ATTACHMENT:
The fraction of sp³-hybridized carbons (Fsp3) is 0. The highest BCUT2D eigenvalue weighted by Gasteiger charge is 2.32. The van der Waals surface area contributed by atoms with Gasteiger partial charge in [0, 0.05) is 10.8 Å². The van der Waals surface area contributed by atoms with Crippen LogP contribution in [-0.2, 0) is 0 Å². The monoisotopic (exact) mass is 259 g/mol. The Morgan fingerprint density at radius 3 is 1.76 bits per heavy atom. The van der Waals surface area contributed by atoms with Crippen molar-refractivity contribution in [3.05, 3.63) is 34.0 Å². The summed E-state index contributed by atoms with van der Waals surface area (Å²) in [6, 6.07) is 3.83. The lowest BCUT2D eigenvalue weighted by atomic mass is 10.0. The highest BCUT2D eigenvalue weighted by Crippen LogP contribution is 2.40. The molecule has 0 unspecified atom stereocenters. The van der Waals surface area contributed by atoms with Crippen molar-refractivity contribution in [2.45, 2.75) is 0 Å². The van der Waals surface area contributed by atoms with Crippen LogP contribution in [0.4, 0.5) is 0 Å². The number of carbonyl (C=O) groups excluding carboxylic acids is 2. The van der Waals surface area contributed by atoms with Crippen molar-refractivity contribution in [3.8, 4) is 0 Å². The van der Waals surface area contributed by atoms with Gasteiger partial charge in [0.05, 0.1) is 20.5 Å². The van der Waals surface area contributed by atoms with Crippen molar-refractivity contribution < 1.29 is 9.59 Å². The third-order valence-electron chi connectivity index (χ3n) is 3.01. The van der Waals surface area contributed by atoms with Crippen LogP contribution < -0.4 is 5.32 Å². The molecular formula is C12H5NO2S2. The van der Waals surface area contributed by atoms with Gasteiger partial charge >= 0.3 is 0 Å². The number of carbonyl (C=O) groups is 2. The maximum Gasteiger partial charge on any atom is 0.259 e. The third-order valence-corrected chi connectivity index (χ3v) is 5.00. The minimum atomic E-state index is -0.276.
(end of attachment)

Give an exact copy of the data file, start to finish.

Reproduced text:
The fraction of sp³-hybridized carbons (Fsp3) is 0. The highest BCUT2D eigenvalue weighted by Gasteiger charge is 2.32. The van der Waals surface area contributed by atoms with Gasteiger partial charge in [0, 0.05) is 10.8 Å². The van der Waals surface area contributed by atoms with Crippen LogP contribution in [-0.2, 0) is 0 Å². The monoisotopic (exact) mass is 259 g/mol. The Morgan fingerprint density at radius 3 is 1.76 bits per heavy atom. The van der Waals surface area contributed by atoms with Crippen molar-refractivity contribution in [3.05, 3.63) is 34.0 Å². The summed E-state index contributed by atoms with van der Waals surface area (Å²) in [6, 6.07) is 3.83. The lowest BCUT2D eigenvalue weighted by atomic mass is 10.0. The highest BCUT2D eigenvalue weighted by Crippen LogP contribution is 2.40. The molecule has 0 unspecified atom stereocenters. The van der Waals surface area contributed by atoms with Crippen molar-refractivity contribution in [2.45, 2.75) is 0 Å². The van der Waals surface area contributed by atoms with Crippen LogP contribution in [0.4, 0.5) is 0 Å². The number of carbonyl (C=O) groups excluding carboxylic acids is 2. The van der Waals surface area contributed by atoms with Crippen molar-refractivity contribution in [3.8, 4) is 0 Å². The van der Waals surface area contributed by atoms with Gasteiger partial charge in [0.05, 0.1) is 20.5 Å². The van der Waals surface area contributed by atoms with Crippen molar-refractivity contribution < 1.29 is 9.59 Å². The third-order valence-electron chi connectivity index (χ3n) is 3.01. The van der Waals surface area contributed by atoms with Crippen LogP contribution < -0.4 is 5.32 Å². The molecular formula is C12H5NO2S2. The van der Waals surface area contributed by atoms with Gasteiger partial charge >= 0.3 is 0 Å². The number of carbonyl (C=O) groups is 2. The maximum Gasteiger partial charge on any atom is 0.259 e. The third-order valence-corrected chi connectivity index (χ3v) is 5.00. The minimum atomic E-state index is -0.276.